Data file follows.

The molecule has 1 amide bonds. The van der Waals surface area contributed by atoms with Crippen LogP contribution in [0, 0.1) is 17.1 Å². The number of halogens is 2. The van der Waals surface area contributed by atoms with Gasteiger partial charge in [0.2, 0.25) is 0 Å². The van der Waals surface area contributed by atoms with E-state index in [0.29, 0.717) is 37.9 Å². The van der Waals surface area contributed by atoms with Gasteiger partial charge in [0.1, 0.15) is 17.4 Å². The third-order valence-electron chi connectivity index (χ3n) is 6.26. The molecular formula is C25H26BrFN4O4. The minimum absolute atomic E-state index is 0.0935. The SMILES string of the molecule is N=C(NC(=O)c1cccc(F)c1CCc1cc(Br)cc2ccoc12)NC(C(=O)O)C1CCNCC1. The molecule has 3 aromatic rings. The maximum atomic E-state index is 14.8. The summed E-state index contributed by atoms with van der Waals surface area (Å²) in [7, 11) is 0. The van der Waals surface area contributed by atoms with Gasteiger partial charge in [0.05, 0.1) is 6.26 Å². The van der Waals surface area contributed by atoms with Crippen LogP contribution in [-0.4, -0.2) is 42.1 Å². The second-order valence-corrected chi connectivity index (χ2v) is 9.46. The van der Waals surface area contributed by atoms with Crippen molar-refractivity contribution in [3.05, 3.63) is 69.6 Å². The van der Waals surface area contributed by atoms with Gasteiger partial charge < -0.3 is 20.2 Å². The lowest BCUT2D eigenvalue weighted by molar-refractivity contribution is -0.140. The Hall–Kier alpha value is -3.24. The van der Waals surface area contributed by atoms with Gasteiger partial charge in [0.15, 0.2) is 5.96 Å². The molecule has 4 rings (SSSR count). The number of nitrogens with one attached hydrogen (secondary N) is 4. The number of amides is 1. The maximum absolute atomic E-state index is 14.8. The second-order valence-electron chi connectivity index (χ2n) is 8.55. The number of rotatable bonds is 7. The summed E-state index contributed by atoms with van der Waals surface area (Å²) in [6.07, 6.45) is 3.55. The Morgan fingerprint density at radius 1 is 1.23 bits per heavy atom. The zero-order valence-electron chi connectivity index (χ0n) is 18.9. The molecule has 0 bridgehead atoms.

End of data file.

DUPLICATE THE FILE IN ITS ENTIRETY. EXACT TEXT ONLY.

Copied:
The molecule has 1 amide bonds. The van der Waals surface area contributed by atoms with Crippen LogP contribution in [0, 0.1) is 17.1 Å². The number of halogens is 2. The van der Waals surface area contributed by atoms with Gasteiger partial charge in [0.2, 0.25) is 0 Å². The van der Waals surface area contributed by atoms with E-state index in [0.29, 0.717) is 37.9 Å². The van der Waals surface area contributed by atoms with Gasteiger partial charge in [0.1, 0.15) is 17.4 Å². The third-order valence-electron chi connectivity index (χ3n) is 6.26. The molecular formula is C25H26BrFN4O4. The minimum absolute atomic E-state index is 0.0935. The SMILES string of the molecule is N=C(NC(=O)c1cccc(F)c1CCc1cc(Br)cc2ccoc12)NC(C(=O)O)C1CCNCC1. The molecule has 3 aromatic rings. The maximum atomic E-state index is 14.8. The summed E-state index contributed by atoms with van der Waals surface area (Å²) in [7, 11) is 0. The van der Waals surface area contributed by atoms with Gasteiger partial charge in [0.05, 0.1) is 6.26 Å². The van der Waals surface area contributed by atoms with Crippen LogP contribution in [-0.4, -0.2) is 42.1 Å². The second-order valence-corrected chi connectivity index (χ2v) is 9.46. The van der Waals surface area contributed by atoms with Crippen molar-refractivity contribution in [3.05, 3.63) is 69.6 Å². The van der Waals surface area contributed by atoms with Gasteiger partial charge < -0.3 is 20.2 Å². The lowest BCUT2D eigenvalue weighted by molar-refractivity contribution is -0.140. The Hall–Kier alpha value is -3.24. The van der Waals surface area contributed by atoms with Gasteiger partial charge in [0.15, 0.2) is 5.96 Å². The molecule has 4 rings (SSSR count). The number of nitrogens with one attached hydrogen (secondary N) is 4. The number of amides is 1. The maximum absolute atomic E-state index is 14.8. The second-order valence-electron chi connectivity index (χ2n) is 8.55. The number of rotatable bonds is 7. The summed E-state index contributed by atoms with van der Waals surface area (Å²) in [6.07, 6.45) is 3.55. The Morgan fingerprint density at radius 1 is 1.23 bits per heavy atom. The zero-order valence-electron chi connectivity index (χ0n) is 18.9. The molecule has 0 bridgehead atoms.